We had a truly wonderful weekend.  Little Man was blessed to have his great-grandparents, Nana, Papa, and Aunt Carrie here to celebrate his birthday.  We even got to see Sean through the magic of Skype.  There were a lot of smiles, much laughing, and some happy tears.  It was a really great way to make some memories.  It was also a great way to make me think about how things have changed;  how I've changed, how Sweet Girl and Little Man have changed, how our lives have changed ultimately, and what made the difference in between then and now.

Little Man is cruising.  He is breaking hearts right and left and he isn't sorry about that.  He started out (relatively) tiny and has grown into a hamburger-eating, big-smile-flashing, belly laughing toddler.  I'm loving watching him grow and explore.  Um, well not necessarily loving the exploring of the dog's bowls but you get the picture.  I often joke with Nana that she is welcome to take him home with her.  And I think she would if she thought I really needed the break, but to be honest I'm really just joking because he is funny.  He chases Oreo like they're longtime battle buddies which I'm pretty sure is giving Oreo PTSD.  It's fabulous.  For Little Man, time, nourishment, and love have made the difference between being a helpless infant and an actual small person.

Sweet Girl is opening up.  She and I actually have been battle buddies for awhile, so our bond was already pretty secure.  But this past weekend she sat on Aunt Carrie's lap, and when Aunt Carrie told Sweet Girl she had missed her Sweet Girl busted out "I missed you too, Carrie."  I was across the room and very close to crying.  Sweet Girl has loved her family but has never been able/comfortable enough to express that.  I know her aunts, uncle, grandparents and great-grandparents understand that, but I also know they're (almost) as happy as I am that she is starting to express her feelings now.  She cuddled right up to her great-grandparents on the couch and was a general nuisance to Papa as she constantly demanded tickles, "jumps" and taught him how to really play Angry Birds on his iPad.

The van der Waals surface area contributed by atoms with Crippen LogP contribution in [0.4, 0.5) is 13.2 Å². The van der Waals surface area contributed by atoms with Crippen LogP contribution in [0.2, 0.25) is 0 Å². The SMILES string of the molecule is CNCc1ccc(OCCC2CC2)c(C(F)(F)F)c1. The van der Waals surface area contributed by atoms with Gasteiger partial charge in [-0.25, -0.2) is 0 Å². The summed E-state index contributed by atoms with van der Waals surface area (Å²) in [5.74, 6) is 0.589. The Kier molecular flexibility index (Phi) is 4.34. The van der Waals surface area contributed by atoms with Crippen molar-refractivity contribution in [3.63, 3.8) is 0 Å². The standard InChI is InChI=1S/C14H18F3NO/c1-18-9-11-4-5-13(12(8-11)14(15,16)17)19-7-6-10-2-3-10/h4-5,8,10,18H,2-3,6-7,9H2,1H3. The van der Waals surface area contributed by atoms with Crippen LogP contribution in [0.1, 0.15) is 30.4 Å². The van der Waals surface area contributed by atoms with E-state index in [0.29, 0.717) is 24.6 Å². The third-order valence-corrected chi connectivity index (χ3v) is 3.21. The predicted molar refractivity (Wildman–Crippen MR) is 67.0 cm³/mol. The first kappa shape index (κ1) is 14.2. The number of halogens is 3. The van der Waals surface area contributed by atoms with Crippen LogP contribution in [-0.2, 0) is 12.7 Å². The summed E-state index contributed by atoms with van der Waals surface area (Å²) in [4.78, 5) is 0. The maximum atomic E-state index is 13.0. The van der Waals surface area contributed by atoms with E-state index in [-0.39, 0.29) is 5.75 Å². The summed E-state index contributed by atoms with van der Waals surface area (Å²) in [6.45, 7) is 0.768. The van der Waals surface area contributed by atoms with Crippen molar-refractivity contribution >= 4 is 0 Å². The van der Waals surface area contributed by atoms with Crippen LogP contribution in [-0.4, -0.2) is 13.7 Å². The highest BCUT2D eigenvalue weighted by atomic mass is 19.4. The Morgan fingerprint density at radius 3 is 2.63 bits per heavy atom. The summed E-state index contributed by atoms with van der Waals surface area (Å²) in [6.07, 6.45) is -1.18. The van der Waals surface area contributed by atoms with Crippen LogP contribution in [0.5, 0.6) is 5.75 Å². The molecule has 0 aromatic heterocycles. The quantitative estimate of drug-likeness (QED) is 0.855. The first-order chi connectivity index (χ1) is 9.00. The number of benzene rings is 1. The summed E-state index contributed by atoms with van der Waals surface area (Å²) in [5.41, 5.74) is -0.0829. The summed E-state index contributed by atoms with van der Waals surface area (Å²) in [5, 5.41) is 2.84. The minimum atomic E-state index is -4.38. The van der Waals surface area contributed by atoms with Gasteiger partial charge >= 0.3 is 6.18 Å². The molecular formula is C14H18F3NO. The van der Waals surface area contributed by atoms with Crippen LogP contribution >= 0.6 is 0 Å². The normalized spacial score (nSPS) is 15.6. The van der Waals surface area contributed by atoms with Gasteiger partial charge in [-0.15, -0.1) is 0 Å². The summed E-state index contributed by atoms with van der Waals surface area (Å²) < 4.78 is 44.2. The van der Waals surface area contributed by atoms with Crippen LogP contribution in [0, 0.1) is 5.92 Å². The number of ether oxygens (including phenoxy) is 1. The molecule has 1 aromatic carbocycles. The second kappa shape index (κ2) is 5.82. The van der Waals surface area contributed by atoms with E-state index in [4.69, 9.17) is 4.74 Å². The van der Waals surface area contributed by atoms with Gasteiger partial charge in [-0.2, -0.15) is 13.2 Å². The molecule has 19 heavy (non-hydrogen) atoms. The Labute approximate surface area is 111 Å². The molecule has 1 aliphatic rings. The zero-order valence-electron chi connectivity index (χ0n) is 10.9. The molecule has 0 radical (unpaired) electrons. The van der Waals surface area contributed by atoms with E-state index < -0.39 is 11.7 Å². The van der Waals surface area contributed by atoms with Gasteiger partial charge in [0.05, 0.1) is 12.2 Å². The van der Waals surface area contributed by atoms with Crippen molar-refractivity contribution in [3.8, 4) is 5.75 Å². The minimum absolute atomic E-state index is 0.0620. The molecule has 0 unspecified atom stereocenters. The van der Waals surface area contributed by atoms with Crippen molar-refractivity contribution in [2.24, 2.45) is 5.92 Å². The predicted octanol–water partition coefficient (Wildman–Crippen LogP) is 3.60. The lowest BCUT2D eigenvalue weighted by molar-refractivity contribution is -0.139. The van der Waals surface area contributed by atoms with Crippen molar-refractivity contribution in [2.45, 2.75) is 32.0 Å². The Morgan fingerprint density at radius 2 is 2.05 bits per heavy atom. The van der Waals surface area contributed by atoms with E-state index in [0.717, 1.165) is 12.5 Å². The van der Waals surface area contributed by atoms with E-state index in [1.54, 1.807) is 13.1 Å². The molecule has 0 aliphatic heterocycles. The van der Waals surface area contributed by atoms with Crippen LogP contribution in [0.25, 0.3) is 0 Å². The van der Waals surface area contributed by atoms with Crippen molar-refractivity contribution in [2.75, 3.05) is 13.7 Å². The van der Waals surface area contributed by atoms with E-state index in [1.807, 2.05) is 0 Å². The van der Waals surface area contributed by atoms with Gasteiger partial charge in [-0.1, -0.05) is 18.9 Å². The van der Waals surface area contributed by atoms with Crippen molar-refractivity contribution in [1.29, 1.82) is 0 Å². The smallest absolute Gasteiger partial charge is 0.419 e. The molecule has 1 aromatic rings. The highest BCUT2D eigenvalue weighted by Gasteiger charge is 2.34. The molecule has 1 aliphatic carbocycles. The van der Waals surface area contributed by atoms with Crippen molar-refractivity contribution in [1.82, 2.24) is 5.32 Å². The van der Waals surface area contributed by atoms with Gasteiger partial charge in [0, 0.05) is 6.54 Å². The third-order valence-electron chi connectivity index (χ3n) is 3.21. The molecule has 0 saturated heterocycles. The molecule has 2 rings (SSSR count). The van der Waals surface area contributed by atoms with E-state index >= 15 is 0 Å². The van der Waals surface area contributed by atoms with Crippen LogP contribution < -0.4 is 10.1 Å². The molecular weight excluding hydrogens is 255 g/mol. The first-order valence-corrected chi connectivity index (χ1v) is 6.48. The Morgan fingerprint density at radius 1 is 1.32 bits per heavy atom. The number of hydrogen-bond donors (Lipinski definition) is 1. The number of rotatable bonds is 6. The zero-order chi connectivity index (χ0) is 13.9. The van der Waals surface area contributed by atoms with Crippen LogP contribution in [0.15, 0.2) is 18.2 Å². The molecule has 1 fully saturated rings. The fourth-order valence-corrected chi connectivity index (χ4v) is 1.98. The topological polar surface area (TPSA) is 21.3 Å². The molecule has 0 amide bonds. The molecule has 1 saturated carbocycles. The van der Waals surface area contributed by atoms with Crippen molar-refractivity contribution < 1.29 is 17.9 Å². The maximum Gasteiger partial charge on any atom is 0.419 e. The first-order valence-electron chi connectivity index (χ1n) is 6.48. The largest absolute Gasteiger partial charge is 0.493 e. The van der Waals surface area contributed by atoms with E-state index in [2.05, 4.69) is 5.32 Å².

Then, she told her dad that she missed him when she saw him on Skype.  I was right next to her and couldn't stop myself from crying. It's possible that she was scripting from a tv show.  It's also quite possible I couldn't care less.  She understood what was being discussed and provided an appropriate emotional response.  That's big progress.  Sweet Girl's been walking around the house the past couple of days saying "Nana and Papa go home."  She misses them (probably because her mother is terribly mean but that's neither here nor there).  I would be sad about that if her awareness and expression of feelings didn't make me so happy.  For Sweet Girl, a diet, some supplements, pre-school, a change in geography, and a lot of hard work on her part have made the difference between an anxiety-riddled toddler and an emergent social creature. 

So we had a great weekend and while I was thinking of all of this, my mind kept thinking of some children in Sweet Girl's old school  class.  Mrs. Sara had told me about their field trip and how these kids had seemed to have a big appetite.  She told me some other things (nothing that would get her in trouble with privacy or about their educational roadblocks - I don't even know their names and couldn't pick them out of a line-up which I pray I never have to do) which led me to believe these kids don't go home to much in the way of nourishment.  My bleeding heart began to bleed a little harder and the former educator in me mentally reviewed Maslow's Hierarchy of Needs approximately a million times.  The basic premise is that to reach the highest actualization (problem-solving etc.) one first has to fulfil certain needs.  Physiological needs, like food, water and sleep, are at the very bottom and until those needs are met it will be very difficult to move up the hierarchy.  Which makes sense to me; it's difficult to concentrate on ancient Rome - or even pre-school centers -when you're worried about whether or not you'll get to eat that day. 

Sooooo....these children who already have a couple of strikes against them are working with another strike as well.  I decided that I'd start a little project for myself.  I'd donate bags of easy to make/eat food so the kids would have something to eat over the weekends.  While school is in session their breakfast and lunch are taken care of, but judging by the amount they eat at school, they're not getting much at home.  Maybe they don't get much because their parents don't care, or are lazy, or use their money on things they shouldn't.  I don't care.  I haven't always done the right thing and it has taken the help of others to help me even know what the right thing is at times.  Who knows where I'd be if I didn't have a great family and friends to help me?  Those kids didn't ask, or do anything, to be in that situation. Maybe the parents won't be grateful for the donation. I don't care. How many times have I overlooked the color purple and not thanked God? And he still sends me way more than I can measure or deserve.  A couple of different decisions could be the difference between their situations and mine.